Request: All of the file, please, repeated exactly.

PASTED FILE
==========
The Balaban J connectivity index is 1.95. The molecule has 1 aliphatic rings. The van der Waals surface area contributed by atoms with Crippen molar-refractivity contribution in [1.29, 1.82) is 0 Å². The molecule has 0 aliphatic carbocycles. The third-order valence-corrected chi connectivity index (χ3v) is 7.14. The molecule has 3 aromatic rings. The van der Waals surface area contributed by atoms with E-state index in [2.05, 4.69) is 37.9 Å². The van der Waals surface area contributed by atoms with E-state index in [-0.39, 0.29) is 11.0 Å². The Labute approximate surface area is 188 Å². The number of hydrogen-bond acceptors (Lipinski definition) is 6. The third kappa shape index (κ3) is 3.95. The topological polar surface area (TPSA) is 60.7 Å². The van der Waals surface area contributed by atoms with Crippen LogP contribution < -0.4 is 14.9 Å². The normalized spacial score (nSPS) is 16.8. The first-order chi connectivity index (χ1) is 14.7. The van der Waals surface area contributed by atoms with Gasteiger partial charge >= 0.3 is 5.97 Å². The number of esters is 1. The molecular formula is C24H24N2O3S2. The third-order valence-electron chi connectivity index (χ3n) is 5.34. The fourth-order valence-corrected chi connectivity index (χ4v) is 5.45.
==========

The Balaban J connectivity index is 1.95. The molecule has 1 aliphatic rings. The van der Waals surface area contributed by atoms with Crippen molar-refractivity contribution in [1.29, 1.82) is 0 Å². The molecule has 0 aliphatic carbocycles. The third-order valence-corrected chi connectivity index (χ3v) is 7.14. The molecule has 3 aromatic rings. The van der Waals surface area contributed by atoms with E-state index in [2.05, 4.69) is 37.9 Å². The van der Waals surface area contributed by atoms with E-state index in [-0.39, 0.29) is 11.0 Å². The Labute approximate surface area is 188 Å². The number of hydrogen-bond acceptors (Lipinski definition) is 6. The third kappa shape index (κ3) is 3.95. The topological polar surface area (TPSA) is 60.7 Å². The van der Waals surface area contributed by atoms with Crippen LogP contribution < -0.4 is 14.9 Å². The normalized spacial score (nSPS) is 16.8. The first-order chi connectivity index (χ1) is 14.7. The van der Waals surface area contributed by atoms with Gasteiger partial charge >= 0.3 is 5.97 Å². The number of esters is 1. The molecular formula is C24H24N2O3S2. The third-order valence-electron chi connectivity index (χ3n) is 5.34. The fourth-order valence-corrected chi connectivity index (χ4v) is 5.45.